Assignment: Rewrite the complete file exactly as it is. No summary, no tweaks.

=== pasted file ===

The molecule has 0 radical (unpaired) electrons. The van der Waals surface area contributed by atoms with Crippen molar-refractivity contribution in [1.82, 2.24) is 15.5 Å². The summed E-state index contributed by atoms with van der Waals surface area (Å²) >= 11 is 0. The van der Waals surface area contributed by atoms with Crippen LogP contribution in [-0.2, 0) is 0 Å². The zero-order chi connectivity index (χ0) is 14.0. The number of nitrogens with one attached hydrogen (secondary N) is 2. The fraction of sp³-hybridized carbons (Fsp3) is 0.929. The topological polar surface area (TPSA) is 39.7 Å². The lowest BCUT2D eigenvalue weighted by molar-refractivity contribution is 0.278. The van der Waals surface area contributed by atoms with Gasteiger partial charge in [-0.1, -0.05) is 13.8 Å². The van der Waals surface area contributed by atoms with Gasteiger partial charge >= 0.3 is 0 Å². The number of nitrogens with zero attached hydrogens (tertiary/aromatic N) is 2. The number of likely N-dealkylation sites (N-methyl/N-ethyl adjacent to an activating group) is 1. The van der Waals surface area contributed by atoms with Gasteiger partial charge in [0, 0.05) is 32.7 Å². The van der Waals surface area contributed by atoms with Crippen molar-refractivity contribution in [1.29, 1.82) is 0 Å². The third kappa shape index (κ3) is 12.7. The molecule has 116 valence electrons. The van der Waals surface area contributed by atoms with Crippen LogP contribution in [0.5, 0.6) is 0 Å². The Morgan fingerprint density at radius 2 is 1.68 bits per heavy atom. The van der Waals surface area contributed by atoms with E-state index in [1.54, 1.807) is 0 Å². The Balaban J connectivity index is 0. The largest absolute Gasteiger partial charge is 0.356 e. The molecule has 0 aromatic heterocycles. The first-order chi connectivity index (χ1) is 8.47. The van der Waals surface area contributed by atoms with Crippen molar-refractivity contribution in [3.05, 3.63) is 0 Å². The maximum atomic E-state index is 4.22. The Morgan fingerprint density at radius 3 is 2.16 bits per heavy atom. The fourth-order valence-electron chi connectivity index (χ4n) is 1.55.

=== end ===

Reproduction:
The molecule has 0 radical (unpaired) electrons. The van der Waals surface area contributed by atoms with Crippen molar-refractivity contribution in [1.82, 2.24) is 15.5 Å². The summed E-state index contributed by atoms with van der Waals surface area (Å²) >= 11 is 0. The van der Waals surface area contributed by atoms with Crippen LogP contribution in [-0.2, 0) is 0 Å². The zero-order chi connectivity index (χ0) is 14.0. The number of nitrogens with one attached hydrogen (secondary N) is 2. The fraction of sp³-hybridized carbons (Fsp3) is 0.929. The topological polar surface area (TPSA) is 39.7 Å². The lowest BCUT2D eigenvalue weighted by molar-refractivity contribution is 0.278. The van der Waals surface area contributed by atoms with Gasteiger partial charge in [-0.1, -0.05) is 13.8 Å². The van der Waals surface area contributed by atoms with Gasteiger partial charge >= 0.3 is 0 Å². The number of nitrogens with zero attached hydrogens (tertiary/aromatic N) is 2. The number of likely N-dealkylation sites (N-methyl/N-ethyl adjacent to an activating group) is 1. The van der Waals surface area contributed by atoms with Gasteiger partial charge in [0, 0.05) is 32.7 Å². The van der Waals surface area contributed by atoms with Crippen molar-refractivity contribution in [1.29, 1.82) is 0 Å². The third kappa shape index (κ3) is 12.7. The molecule has 116 valence electrons. The van der Waals surface area contributed by atoms with Crippen LogP contribution in [0.5, 0.6) is 0 Å². The Morgan fingerprint density at radius 2 is 1.68 bits per heavy atom. The van der Waals surface area contributed by atoms with E-state index in [1.54, 1.807) is 0 Å². The Balaban J connectivity index is 0. The largest absolute Gasteiger partial charge is 0.356 e. The molecule has 0 aromatic heterocycles. The first-order chi connectivity index (χ1) is 8.47. The van der Waals surface area contributed by atoms with Crippen molar-refractivity contribution in [3.05, 3.63) is 0 Å². The maximum atomic E-state index is 4.22. The Morgan fingerprint density at radius 3 is 2.16 bits per heavy atom. The fourth-order valence-electron chi connectivity index (χ4n) is 1.55.